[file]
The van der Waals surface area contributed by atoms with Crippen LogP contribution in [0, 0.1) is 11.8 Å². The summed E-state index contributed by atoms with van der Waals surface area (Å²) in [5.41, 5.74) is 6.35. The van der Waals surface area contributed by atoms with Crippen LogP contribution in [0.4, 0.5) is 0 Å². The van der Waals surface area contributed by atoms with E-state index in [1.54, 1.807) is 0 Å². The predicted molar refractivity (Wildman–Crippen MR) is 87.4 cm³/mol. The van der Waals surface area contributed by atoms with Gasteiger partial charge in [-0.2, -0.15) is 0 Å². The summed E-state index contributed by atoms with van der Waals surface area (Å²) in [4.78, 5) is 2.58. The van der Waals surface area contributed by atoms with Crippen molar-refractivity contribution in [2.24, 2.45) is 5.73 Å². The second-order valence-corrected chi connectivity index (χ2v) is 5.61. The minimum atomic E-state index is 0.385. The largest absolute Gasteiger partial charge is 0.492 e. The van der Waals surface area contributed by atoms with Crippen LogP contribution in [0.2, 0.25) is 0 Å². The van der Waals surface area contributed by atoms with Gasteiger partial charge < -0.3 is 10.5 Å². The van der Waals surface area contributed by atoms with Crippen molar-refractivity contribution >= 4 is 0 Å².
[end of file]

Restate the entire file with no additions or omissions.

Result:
The van der Waals surface area contributed by atoms with Crippen LogP contribution in [0, 0.1) is 11.8 Å². The summed E-state index contributed by atoms with van der Waals surface area (Å²) in [5.41, 5.74) is 6.35. The van der Waals surface area contributed by atoms with Crippen LogP contribution in [0.4, 0.5) is 0 Å². The van der Waals surface area contributed by atoms with E-state index in [1.54, 1.807) is 0 Å². The predicted molar refractivity (Wildman–Crippen MR) is 87.4 cm³/mol. The van der Waals surface area contributed by atoms with Gasteiger partial charge in [-0.2, -0.15) is 0 Å². The summed E-state index contributed by atoms with van der Waals surface area (Å²) in [4.78, 5) is 2.58. The van der Waals surface area contributed by atoms with Crippen molar-refractivity contribution in [2.24, 2.45) is 5.73 Å². The second-order valence-corrected chi connectivity index (χ2v) is 5.61. The minimum atomic E-state index is 0.385. The largest absolute Gasteiger partial charge is 0.492 e. The van der Waals surface area contributed by atoms with Crippen LogP contribution in [0.2, 0.25) is 0 Å². The van der Waals surface area contributed by atoms with Gasteiger partial charge < -0.3 is 10.5 Å². The van der Waals surface area contributed by atoms with Crippen molar-refractivity contribution >= 4 is 0 Å².